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tv   Newswatch  BBC News  May 22, 2021 3:45am-4:01am BST

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web of elaborate lies a web of elaborate lies to win the trust of the princess. what makes it more _ the trust of the princess. what makes it more wicked - the trust of the princess. what makes it more wicked is - the trust of the princess. what makes it more wicked is the i makes it more wicked is the aggrieved detail which martin bashir— aggrieved detail which martin bashir seems to have gone into. 425 years. — bashir seems to have gone into. 425 years, the bbc defended its global scoop but now stands accused of a failure of integrity. accused of a failure of integrity-— integrity. having left the bbc in 1999, martin _ integrity. having left the bbc in 1999, martin bashir- integrity. having left the bbc. in 1999, martin bashir returned in 1999, martin bashir returned in 2016, appearing on newswatch having been promoted to religion editor. last week, he resigned again due to issues with his health, and this week apologised for mocking up the documents he showed to el spencer but that they had no bearing on princess diana's choice to take part in the interview, of which he said he remained immensely proud. for its part, the bbc offered a full and unconditional apology and director—general tim davey said this to media editor and russian. , ., , russian. the report identifies
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three very — russian. the report identifies three very serious _ russian. the report identifies three very serious failings - l three very serious failings — amol rajan. the first is martin bashir�*s investigation the weather was carried out. to be clear, that was a breach of the current editorial guidelines at the time in 1993. you are right with the second thing around the investigation. it is clear it was not good enough. and it didn't get to the truth. and then finally, the way that the press was handling it, it was evasive and not up to standard. view express their concern about what lord dyson's report had uncovered, with susan writing... and sheila brown agreed. well, let's explore the
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implications of the report for the bbc with stuart purvis, border editor in chief at itn and a former partner at the regulator 0fcom. now that princes william and harry have spoken out publicly about deceit and their mother and the public on how serious you think this is? i think it was serious enough before _ this is? i think it was serious enough before they - this is? i think it was serious enough before they spoke i this is? i think it was serious. enough before they spoke but certainly so serious after they spoke that one wondered how could this be any worse? we have the man who will one day be the king of the country, launching a full out assault on the bbc, on the people who run it at the time and almost challenging it to get itself sorted out. i'm sure the bbc will try and rise to the challenge but the fact that the challenge but the fact that the challenge hazard to be made by a senior member of the royal family is completely unprecedented. family is completely un - recedented. ., , unprecedented. now there is what's martin _ unprecedented. now there is what's martin bashir- unprecedented. now there is what's martin bashir dead, i what's martin bashir dead, there is how the bbc behaved when colleagues raised concerns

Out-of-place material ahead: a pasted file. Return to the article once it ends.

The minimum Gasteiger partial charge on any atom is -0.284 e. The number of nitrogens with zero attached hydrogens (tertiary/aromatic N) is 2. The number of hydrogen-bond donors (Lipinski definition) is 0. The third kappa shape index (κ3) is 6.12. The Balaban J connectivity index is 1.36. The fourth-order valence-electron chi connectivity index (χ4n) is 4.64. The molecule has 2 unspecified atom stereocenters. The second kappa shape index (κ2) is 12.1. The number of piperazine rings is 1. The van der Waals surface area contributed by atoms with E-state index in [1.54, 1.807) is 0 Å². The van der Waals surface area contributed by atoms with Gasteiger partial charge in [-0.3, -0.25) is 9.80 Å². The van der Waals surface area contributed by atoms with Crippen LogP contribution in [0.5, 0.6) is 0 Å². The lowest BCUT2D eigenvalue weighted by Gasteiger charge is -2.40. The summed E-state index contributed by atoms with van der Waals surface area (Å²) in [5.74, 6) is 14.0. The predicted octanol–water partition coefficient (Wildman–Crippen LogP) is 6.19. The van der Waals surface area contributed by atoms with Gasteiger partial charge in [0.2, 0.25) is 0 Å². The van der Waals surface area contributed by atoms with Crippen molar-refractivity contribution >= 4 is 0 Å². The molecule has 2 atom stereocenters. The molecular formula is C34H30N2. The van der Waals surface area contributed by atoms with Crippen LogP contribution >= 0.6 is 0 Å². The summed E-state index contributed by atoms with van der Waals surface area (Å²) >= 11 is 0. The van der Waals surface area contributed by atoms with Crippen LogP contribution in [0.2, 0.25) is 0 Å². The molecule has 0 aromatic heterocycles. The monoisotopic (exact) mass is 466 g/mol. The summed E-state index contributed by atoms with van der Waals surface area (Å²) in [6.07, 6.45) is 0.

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about that, then there's the whole cover—up in the original internal enquiry. which concerns the most? == internal enquiry. which concerns the most? -- martin bashir did- — concerns the most? -- martin bashir did. i— concerns the most? -- martin bashir did. i think— concerns the most? -- martin bashir did. i think it _ concerns the most? -- martin bashir did. i think it is - concerns the most? -- martin bashir did. i think it is the - bashir did. i think it is the latter two. bashir did. i think it is the lattertwo. i'm bashir did. i think it is the latter two. i'm not dismissing the importance of bashir faking the documents and indeed lord dyson says that bashir made one of them himself. that is an important element in the story but institutionally, and in terms of implications for the bbc, especially on this issue of trust, it is how did the bbc respond once the allegations were being made about the faking of the documents. and there we say, is basically lord dyson calls it, a woeful investigation. and if you drill down into the detail, which some of us about the time to do, you see this extraordinary moments where really suddenly bashir admits that he has been lying the whole time the bbc management, and they are shocked by this but they never basically tell their senior masters in terms of the